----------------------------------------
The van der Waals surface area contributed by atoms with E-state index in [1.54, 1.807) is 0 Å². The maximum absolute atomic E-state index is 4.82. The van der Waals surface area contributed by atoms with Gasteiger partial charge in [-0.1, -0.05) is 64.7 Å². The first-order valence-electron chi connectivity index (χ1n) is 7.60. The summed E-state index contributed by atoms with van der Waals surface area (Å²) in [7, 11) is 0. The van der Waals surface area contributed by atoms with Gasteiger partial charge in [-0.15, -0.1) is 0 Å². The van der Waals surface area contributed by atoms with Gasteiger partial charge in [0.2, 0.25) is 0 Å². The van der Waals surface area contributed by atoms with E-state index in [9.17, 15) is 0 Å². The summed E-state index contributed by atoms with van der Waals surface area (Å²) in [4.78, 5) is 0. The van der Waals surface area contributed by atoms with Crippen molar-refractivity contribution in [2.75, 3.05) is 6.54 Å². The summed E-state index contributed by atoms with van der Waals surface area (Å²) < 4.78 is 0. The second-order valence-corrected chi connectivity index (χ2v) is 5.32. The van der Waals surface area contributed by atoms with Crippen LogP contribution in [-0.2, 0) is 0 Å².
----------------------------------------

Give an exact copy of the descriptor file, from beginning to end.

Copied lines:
The van der Waals surface area contributed by atoms with E-state index in [1.54, 1.807) is 0 Å². The maximum absolute atomic E-state index is 4.82. The van der Waals surface area contributed by atoms with Gasteiger partial charge in [-0.1, -0.05) is 64.7 Å². The first-order valence-electron chi connectivity index (χ1n) is 7.60. The summed E-state index contributed by atoms with van der Waals surface area (Å²) in [7, 11) is 0. The van der Waals surface area contributed by atoms with Gasteiger partial charge in [-0.15, -0.1) is 0 Å². The van der Waals surface area contributed by atoms with Gasteiger partial charge in [0.2, 0.25) is 0 Å². The van der Waals surface area contributed by atoms with E-state index in [9.17, 15) is 0 Å². The summed E-state index contributed by atoms with van der Waals surface area (Å²) in [4.78, 5) is 0. The van der Waals surface area contributed by atoms with Crippen molar-refractivity contribution in [2.75, 3.05) is 6.54 Å². The summed E-state index contributed by atoms with van der Waals surface area (Å²) < 4.78 is 0. The second-order valence-corrected chi connectivity index (χ2v) is 5.32. The van der Waals surface area contributed by atoms with Crippen LogP contribution in [-0.2, 0) is 0 Å².